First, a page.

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226 Chapter 4 Special Distributions
(Case Study 4.2.1 continued)
P(X ≥ 8) = 1 − P(X ≤ 7)
=
˙ 1−
7
e−1.75 (1.75)k
k=0
k!
= 1 − 0.99953
= 0.00047
How close can we expect 0.00047 to be to the “true” binomial sum? Very
close. Considering the accuracy of the Poisson limit when n is as small as one
hundred (recall Table 4.2.2), we should feel very confident here, where n is 7076.
Interpreting the 0.00047 probability is not nearly as easy as assessing its
accuracy. The fact that the probability is so very small tends to denigrate the
hypothesis that leukemia in Niles occurred at random. On the other hand, rare
events, such as clusters, do happen by chance. The basic difficulty of putting
the probability associated with a given cluster into any meaningful perspective
is not knowing in how many similar communities leukemia did not exhibit a
tendency to cluster. That there is no obvious way to do this is one reason the
leukemia controversy is still with us.
About the Data Publication of the Niles cluster led to a number of research efforts
on the part of biostatisticians to find quantitative methods capable of detecting
clustering in space and time for diseases having low epidemicity. Several techniques were ultimately put forth, but the inherent “noise” in the data—variations in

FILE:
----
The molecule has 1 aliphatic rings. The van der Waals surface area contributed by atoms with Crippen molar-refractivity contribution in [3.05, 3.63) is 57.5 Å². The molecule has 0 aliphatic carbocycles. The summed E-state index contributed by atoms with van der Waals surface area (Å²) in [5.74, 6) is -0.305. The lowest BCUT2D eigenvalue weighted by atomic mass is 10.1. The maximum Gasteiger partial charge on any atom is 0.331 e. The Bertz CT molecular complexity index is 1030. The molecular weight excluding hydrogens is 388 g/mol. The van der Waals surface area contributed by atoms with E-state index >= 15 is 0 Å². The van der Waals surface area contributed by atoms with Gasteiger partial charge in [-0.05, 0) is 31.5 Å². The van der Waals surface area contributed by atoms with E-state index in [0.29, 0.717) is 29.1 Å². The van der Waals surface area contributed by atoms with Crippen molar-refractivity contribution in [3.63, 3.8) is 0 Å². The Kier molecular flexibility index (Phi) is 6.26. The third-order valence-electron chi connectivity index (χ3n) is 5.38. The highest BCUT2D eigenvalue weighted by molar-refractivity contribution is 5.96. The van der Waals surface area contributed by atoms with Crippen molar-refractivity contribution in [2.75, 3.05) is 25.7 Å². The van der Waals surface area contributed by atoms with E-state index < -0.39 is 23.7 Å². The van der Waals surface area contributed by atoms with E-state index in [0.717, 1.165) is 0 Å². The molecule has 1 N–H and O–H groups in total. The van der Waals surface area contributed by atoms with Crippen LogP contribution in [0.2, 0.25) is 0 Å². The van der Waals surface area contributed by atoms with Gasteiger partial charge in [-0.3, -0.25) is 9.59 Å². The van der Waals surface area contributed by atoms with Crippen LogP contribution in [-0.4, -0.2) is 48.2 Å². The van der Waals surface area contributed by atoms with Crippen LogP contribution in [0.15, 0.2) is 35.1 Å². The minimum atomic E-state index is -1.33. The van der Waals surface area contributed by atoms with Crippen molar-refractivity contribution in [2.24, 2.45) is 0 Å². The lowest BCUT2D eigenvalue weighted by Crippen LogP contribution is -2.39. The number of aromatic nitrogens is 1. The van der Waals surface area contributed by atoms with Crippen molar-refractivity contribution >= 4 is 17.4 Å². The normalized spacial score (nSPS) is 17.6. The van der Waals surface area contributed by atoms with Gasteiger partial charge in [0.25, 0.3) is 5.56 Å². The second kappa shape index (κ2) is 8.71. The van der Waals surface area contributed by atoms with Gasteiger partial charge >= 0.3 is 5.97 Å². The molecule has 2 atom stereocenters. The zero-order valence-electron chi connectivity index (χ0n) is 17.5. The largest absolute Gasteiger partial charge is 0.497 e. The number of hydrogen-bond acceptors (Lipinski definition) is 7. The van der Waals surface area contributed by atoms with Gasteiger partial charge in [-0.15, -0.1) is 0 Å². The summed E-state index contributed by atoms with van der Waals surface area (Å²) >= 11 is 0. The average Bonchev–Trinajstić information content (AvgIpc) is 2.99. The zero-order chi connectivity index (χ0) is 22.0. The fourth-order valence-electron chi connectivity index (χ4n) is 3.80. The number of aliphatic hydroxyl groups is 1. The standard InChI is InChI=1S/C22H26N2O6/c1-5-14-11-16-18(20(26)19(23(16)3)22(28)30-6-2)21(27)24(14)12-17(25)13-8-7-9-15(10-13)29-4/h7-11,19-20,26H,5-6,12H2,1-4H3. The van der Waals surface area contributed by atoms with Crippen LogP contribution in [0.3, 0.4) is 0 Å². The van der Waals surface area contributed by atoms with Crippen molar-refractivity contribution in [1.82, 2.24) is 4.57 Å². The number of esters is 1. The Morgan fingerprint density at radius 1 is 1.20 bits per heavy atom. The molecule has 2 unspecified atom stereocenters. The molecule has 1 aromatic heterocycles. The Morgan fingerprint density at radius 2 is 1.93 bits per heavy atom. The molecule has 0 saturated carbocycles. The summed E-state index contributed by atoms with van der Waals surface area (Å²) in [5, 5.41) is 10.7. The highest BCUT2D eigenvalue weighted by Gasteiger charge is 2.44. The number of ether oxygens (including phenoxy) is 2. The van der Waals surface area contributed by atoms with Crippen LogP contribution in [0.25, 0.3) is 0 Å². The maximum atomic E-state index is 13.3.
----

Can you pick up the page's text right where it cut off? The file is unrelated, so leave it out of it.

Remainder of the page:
population densities, ethnicities, risk factors, and medical practices—often proved
impossible to overcome.
Questions
4.2.1. If a typist averages one misspelling in every 3250
words, what are the chances that a 6000-word report is
free of all such errors? Answer the question two ways—
first, by using an exact binomial analysis, and second, by
using a Poisson approximation. Does the similarity (or
dissimilarity) of the two answers surprise you? Explain.
4.2.2. A medical study recently documented that 905 mistakes were made among the 289,411 prescriptions written
during one year at a large metropolitan teaching hospital. Suppose a patient is admitted with a condition serious
enough to warrant 10 different prescriptions. Approximate the probability that at least one will contain an
error.
4.2.3. Five hundred people are attending the first annual
“I was Hit by Lighting” Club. Approximate the probability that at most one of the five hundred was born on
Poisson’s birthday.
4.2.4. A chromosome mutation linked with colorblindness is known to occur, on the average, once in every ten
thousand births.
(a) Approximate the probability that exactly three of
the next twenty thousand babies born will have the
mutation.
(b) How many babies out of the next twenty thousand would have to be born with the mutation
to convince you that the “one in ten thousand”
estimate is too low? [Hint: Calculate P(X ≥ k) =
1 − P(X ≤ k − 1) for various k. (Recall Case
Study 4.2.1.)]
4.2.5. Suppose that 1% of all items in a supermarket are
not priced properly. A customer buys ten items. What is
the probability that she will be delayed by the cashier
because one or more of her items require a price check?